Daley presented the deal as a windfall for the city. But citizens were outraged, in no small part because they literally had to reach into their pockets for more money every time they parked in a metered space. To them it was just another tax, except that the profits were going to a group of investment bankers and the United Arab Emirates.

The deal attracted a lot of attention, even outside of Chicago. A number of government bodies explored leasing out their parking systems. Among them were Pittsburgh and the New Jersey Transit system, which both hired the Chicago-based investment firm Scott Balice Strategies as an adviser. "You had a couple years of other jurisdictions saying, 'Wow—what did they do?'" says Gilroy.

The New Jersey system is still exploring a deal for its parking facilities, while Pittsburgh officials never went through with one, in part because of concerns raised by Chicago's experience. But other cities did, and they also took note of how things had gone down in Chicago. Officials in Indianapolis, for example, decided they wanted a share of revenues over the 50 years of their agreement as well as the ability to opt out along the way. They also presented the deal for public comment before it was finalized, which reduced the blowback.

Rahm Emanuel was vague on the subject of privatization when he was running for mayor in late 2010 and early 2011. He took a few pot shots at the parking meter deal, saying it "offends" him and promising to pressure Morgan Stanley to renegotiate or even cancel it. Yet he refused to rule out other kinds of privatization agreements.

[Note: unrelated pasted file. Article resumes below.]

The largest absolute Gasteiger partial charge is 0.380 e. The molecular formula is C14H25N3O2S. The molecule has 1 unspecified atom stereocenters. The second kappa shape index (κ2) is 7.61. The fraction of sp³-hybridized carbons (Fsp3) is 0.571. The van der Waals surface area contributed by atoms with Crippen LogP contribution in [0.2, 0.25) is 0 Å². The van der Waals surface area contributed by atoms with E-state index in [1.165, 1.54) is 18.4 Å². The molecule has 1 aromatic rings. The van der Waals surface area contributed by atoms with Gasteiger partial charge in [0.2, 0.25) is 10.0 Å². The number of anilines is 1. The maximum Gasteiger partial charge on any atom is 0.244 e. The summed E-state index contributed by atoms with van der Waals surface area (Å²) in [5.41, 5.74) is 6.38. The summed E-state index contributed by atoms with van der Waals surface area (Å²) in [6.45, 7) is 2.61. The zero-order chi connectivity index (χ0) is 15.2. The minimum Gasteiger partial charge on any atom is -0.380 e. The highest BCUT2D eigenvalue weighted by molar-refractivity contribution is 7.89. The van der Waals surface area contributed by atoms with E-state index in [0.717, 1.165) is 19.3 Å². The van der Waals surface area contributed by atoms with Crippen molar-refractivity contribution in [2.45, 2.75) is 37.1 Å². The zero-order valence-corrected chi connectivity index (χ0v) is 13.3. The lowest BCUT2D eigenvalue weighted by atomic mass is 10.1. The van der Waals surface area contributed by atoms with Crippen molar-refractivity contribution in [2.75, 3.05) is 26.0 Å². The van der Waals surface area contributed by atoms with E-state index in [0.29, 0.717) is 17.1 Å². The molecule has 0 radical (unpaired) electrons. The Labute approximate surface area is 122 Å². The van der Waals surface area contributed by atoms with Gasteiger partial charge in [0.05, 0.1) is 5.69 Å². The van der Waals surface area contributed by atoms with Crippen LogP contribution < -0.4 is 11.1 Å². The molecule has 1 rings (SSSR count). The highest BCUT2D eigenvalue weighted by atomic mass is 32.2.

It wasn't until after he was elected that some of Emanuel's plans became evident. An early message was sent even before he was inaugurated, when he announced the top two members of his financial team. For chief financial officer he tapped Lois Scott, one of the founding partners of Scott Balice Strategies, the firm that had advised Pittsburgh and other governments around the country on privatization deals. And the city's new budget director was Alex Holt, who served as an attorney for the group of investors who won the bid to lease out Midway before their financing fell through.

Over the next few months, the mayor let it be known that he wanted to find new ways of bringing in money, including through "municipal marketing." Though it wasn't evident just what that meant, Emanuel said his goal was to reap at least $25 million a year from it.